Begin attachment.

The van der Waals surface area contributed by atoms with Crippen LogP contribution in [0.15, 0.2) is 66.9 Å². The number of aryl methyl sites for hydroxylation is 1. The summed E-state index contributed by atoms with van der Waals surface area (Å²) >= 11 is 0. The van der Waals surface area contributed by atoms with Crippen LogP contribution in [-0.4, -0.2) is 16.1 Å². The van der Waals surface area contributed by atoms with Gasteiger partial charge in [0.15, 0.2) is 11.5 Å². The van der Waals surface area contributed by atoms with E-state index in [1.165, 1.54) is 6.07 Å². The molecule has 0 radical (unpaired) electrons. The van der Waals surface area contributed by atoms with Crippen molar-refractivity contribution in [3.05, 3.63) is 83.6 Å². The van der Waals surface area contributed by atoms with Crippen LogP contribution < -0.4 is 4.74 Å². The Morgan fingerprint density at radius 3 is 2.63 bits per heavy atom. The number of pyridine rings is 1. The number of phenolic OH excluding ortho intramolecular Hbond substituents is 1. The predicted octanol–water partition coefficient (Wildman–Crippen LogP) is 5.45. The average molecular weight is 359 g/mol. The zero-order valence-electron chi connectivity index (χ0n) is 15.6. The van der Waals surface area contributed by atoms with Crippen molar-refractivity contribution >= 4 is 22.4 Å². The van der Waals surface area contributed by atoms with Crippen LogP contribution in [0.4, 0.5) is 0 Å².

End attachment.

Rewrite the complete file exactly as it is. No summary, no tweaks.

The van der Waals surface area contributed by atoms with Crippen LogP contribution in [0.15, 0.2) is 66.9 Å². The number of aryl methyl sites for hydroxylation is 1. The summed E-state index contributed by atoms with van der Waals surface area (Å²) >= 11 is 0. The van der Waals surface area contributed by atoms with Crippen LogP contribution in [-0.4, -0.2) is 16.1 Å². The van der Waals surface area contributed by atoms with Gasteiger partial charge in [0.15, 0.2) is 11.5 Å². The van der Waals surface area contributed by atoms with E-state index in [1.165, 1.54) is 6.07 Å². The molecule has 0 radical (unpaired) electrons. The van der Waals surface area contributed by atoms with Crippen molar-refractivity contribution in [3.05, 3.63) is 83.6 Å². The van der Waals surface area contributed by atoms with Crippen LogP contribution < -0.4 is 4.74 Å². The Morgan fingerprint density at radius 3 is 2.63 bits per heavy atom. The number of pyridine rings is 1. The number of phenolic OH excluding ortho intramolecular Hbond substituents is 1. The predicted octanol–water partition coefficient (Wildman–Crippen LogP) is 5.45. The average molecular weight is 359 g/mol. The zero-order valence-electron chi connectivity index (χ0n) is 15.6. The van der Waals surface area contributed by atoms with Crippen molar-refractivity contribution >= 4 is 22.4 Å². The van der Waals surface area contributed by atoms with Crippen LogP contribution in [0.4, 0.5) is 0 Å².